Thursday, July 31, 2014

Jack of Spies by David Downing

Publisher: Soho Crime May 13, 2014
Genre: Fiction, World War I, British spy
Format: Hardcover
Pages: 352
Rating: 5 Stars
Source: Free copy from Soho Crime in exchange for a review. All reviews are expressed from my own opinions and feelings.

Book is available @
Amazon
Barnes and Noble
Books a Million

Book page at Soho Press.



Summary:
Jack McColl, is a middle age traveling salesman in 1913. His ancestry is Scottish. When the book begins he is in China, stalking German's for information about what they're up to in a possible war in Europe. Jack's "real" job is intelligence for the British government. Intelligence and espionage is in its infancy. Jack's pay for the work is minimal and traveling is lengthy.
Jack of Spies, is the first book in what will be series on the British spy Jack McColl, during the period of time before World War I and during World War I.
Ground work begins in Jack of Spies. What kind of personality Jack has, his talents and abilities, weak points; also, the history of intelligence during this era is explored.
Jack of Spies, gives a panoramic view of the world in 1913-1914. From China to Japan, from the west coast to the east coast of America, England and Ireland, Germany, and Mexico. Significant events from the countries are depicted, for example the uprising and bloodshed in Dublin, Ireland.

My Thoughts:
I love all of the "Station" series written by David Downing. When I found out his new book, Jack of Spies, had been published, I was pronto to read and review it.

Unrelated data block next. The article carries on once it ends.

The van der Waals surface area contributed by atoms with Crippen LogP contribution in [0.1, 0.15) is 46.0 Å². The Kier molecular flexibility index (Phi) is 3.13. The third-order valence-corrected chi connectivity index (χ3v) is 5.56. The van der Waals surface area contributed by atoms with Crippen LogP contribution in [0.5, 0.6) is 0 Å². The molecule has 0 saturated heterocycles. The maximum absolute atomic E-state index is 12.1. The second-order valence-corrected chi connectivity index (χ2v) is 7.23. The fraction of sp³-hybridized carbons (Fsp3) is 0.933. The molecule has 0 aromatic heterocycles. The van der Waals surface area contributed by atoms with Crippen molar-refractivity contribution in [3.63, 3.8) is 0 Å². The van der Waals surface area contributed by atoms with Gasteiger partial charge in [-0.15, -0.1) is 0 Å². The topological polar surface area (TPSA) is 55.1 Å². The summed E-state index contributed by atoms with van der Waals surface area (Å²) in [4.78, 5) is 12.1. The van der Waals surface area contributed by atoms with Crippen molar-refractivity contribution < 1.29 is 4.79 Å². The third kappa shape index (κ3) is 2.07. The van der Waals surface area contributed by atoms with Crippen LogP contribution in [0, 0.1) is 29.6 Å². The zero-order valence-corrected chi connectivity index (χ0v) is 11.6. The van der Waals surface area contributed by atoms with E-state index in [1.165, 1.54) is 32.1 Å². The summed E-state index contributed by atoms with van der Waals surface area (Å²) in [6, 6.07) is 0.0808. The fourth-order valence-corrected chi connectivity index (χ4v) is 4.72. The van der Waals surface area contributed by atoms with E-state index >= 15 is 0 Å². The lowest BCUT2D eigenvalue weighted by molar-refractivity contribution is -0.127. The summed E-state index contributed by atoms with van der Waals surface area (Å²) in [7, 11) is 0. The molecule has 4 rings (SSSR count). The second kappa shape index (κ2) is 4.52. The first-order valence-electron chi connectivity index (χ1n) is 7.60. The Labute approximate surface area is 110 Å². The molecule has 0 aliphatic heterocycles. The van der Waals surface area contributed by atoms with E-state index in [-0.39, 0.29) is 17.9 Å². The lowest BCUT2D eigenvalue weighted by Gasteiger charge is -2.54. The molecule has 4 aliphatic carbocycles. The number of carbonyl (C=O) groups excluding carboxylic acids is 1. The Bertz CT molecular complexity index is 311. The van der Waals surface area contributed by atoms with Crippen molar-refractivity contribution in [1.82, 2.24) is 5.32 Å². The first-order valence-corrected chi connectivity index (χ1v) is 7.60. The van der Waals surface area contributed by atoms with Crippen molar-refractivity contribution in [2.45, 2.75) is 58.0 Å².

When reading the first book in a series, it is important to take in to consideration the first book is a foundation for the future books. It is not a puzzle piece standing alone, but is the first in which several others will then be placed, all bringing about a full and clear image.
I feel Jack of Spies is a splendid first story.
My reasons for a 5 star review.

  • Jack is not a spy compared to what we see on modern film. He is at times floundering, unprepared, anxious, lonely, average. Humanity is shown in his imperfect character. This is a captivating way to lay-out a character, because he is fallible, and thus we are not quite sure he will "make-it."  
  • His friend with benefits is assertive, sensual, prepared, young. In some ways she is the opposite of our hero Jack.
  • A spectrum of the world in 1913-1914. I loved the essence of all that was captured in how people in other countries lived, their fear of war, political unrest in Ireland, availability of newspapers highlighting information available from all pivots of the world, a changing perspective of women in regards to equality and rights.
  • Contrasting views are seen. For example, a young female prostitute in China who is unable to secure a job doing anything else, versus an American woman that is an independent-minded-feminist journalist. 
  • Spy techniques at this time is minimal. A spy wanting information finds someone willing to be paid to "find out what they can". Sometimes those who accept money from you might also be accepting money from the enemy. It's a rag tag game. 

David Downing's page @ Amazon which features his books. 
The Station series by David Downing:
  • Zoo Station (2007) 
  • Silesian Station (2008)
  • Stettin Station (2009)
  • Potsdam Station (2010) 
  • Lehrter Station (2012)
  • Masaryk Station (2013

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